“[An] absorbing and meticulously researched history of the beginnings and causes of our obsession with vitamins and nutrition.”—New York Times
“Behind the bizarre disconnect between rigorous drug regulation and a ‘whatever’ approach to dietary supplements are industry lobbying, Oz-like doctors and politicians on both sides of the aisle whose states benefit from the thousands of jobs provided by the multi-billion-dollar supplement industry. It is not a new story, but Ms. Price gives it a vigorous retelling. She also reminds us that the prophets of vitamania, and their political allies, would all be powerless if it were not for a peculiar kind of deficiency in ourselves that keeps us reaching for ‘a salve against uncertainty.’ Faced with such primal fears, it seems, science is powerless.”—Wall Street Journal
“Catherine Price argues in this persuasive new book, the rise in our use of vitamins to fortify foods has coincided with a reliance on less nutritious foods generally, as well as a magical belief in the power of vitamins.” –Boston Globe
“[M]easured, funny and fascinating….If you need vitamins to survive (you do), you should read this book.”—Scientific American, Food Matters
“[Price’s] investigation, full of scurvy-ridden sailors, questionable nutritional supplements and solid science, is both entertaining and enlightening.”–Discover
“Catherine Price traces the long history of America’s love affair with vitamins… her chilling research about the barely regulated supplements marketplace will likely have you rethinking your morning multivitamin.”–Outside Magazine
“Price raises important questions about both supplements and vitamins, and if our government isn’t asking them, at the very least, consumers must.” –Publishers Weekly (starred review)
“Entertaining and informative…An excellent addition to collections in public and consumer health libraries.” –Library Journal
“A commanding, meticulously documented, and riling exposé rich in dramatic and absurd science and advertising history, lively profiles, and intrepid, eyebrowraising fieldwork…. Price’s sharp wit, skillful and vivid translation of science into story, and valiant inquisitiveness (she insists on tasting synthetic vitamins and gets buzzed on the military’s caffeinated meat sticks) make for an electrifying dissection of our vitamin habit in contrast to our irrevocable need for naturally nutrient-rich food.” –Booklist, starred review
The concept of vitamins is so ingrained in our subconscious that we respond to it without thinking, convinced that the mere presence of vitamins in a food means it must be good for us. How did that happen?
I had a hunch as to what time period might hold the answer: the early 1920s, when vitamins leaped from the exclusive realm of scientists to the everyday lives of consumers via stories in the popular press and the advertisements that accompanied them. I was interested by McCall’s magazine in particular because I knew its editors had published several decades’ worth of columns by Elmer McCollum, a Kansas farm boy-turned-scientist who took credit for discovering vitamin A.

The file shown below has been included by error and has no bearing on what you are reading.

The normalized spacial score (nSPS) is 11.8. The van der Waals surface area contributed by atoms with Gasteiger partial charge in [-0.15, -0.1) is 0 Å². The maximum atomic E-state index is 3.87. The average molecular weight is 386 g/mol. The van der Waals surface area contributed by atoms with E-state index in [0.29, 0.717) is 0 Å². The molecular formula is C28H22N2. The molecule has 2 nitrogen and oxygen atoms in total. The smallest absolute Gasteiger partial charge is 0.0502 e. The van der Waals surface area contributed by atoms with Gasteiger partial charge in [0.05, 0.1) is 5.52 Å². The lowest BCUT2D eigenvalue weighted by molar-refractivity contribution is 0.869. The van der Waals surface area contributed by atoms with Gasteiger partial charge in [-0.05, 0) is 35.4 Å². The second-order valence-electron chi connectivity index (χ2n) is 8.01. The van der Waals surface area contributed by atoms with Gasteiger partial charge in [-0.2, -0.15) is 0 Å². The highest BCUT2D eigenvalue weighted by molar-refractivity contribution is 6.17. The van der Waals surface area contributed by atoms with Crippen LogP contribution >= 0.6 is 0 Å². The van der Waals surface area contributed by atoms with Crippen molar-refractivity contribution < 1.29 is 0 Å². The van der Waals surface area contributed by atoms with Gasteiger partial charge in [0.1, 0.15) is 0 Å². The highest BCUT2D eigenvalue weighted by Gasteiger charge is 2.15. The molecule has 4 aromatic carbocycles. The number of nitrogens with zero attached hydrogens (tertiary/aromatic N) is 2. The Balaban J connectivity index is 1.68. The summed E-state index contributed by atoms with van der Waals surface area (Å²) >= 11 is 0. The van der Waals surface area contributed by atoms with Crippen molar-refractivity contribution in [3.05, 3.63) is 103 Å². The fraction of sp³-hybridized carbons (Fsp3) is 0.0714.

McCollum’s recommended meal plan, which he called the Protective Diet, was built around vitamins. McCollum was concerned that Americans’ increasing taste for refined and processed foods was putting them at risk for health problems, including those caused by vitamin deficiencies. So he pushed people to eat more of what he called “protective foods,” including leafy greens such as spinach, kale, collards, turnip and beet greens, and two daily salads that included raw fruits and vegetables.
McCollum was suggesting that American housewives step into a realm of nutritional detail so recently discovered that scientists, including McCollum, were still struggling to chart it. Despite the fact that the word “vitamin” itself was barely a decade old—and scientists’ understanding of the substances was even younger—homemakers were supposed to know that vitamin C prevents scurvy (a disease they’d likely never seen) and can be found in green peppers while vitamin A is important for the immune system and is present in eggs.
The idea that women’s choices in the kitchen needed to be “officially” approved by nutritional scientists represented an important perception shift in who could be trusted to decide what Americans should eat. But McCollum’s supposed encouragements also hid an even more frightening assumption: that any uncareful homemaker—that is, any woman who didn’t follow the Protective Diet—was playing Russian roulette with her family’s health. Like any truly successful health guru, McCollum wasn’t just a cheerleader. He was also a fearmonger.
The public’s growing awareness of vitamins was remarkably successful in changing people’s attitudes toward food. Americans embraced the notion that careful homemakers would ensure that their families— through food and, later, supplements—had “enough” of each vitamin. How much was enough, though? Nobody knew.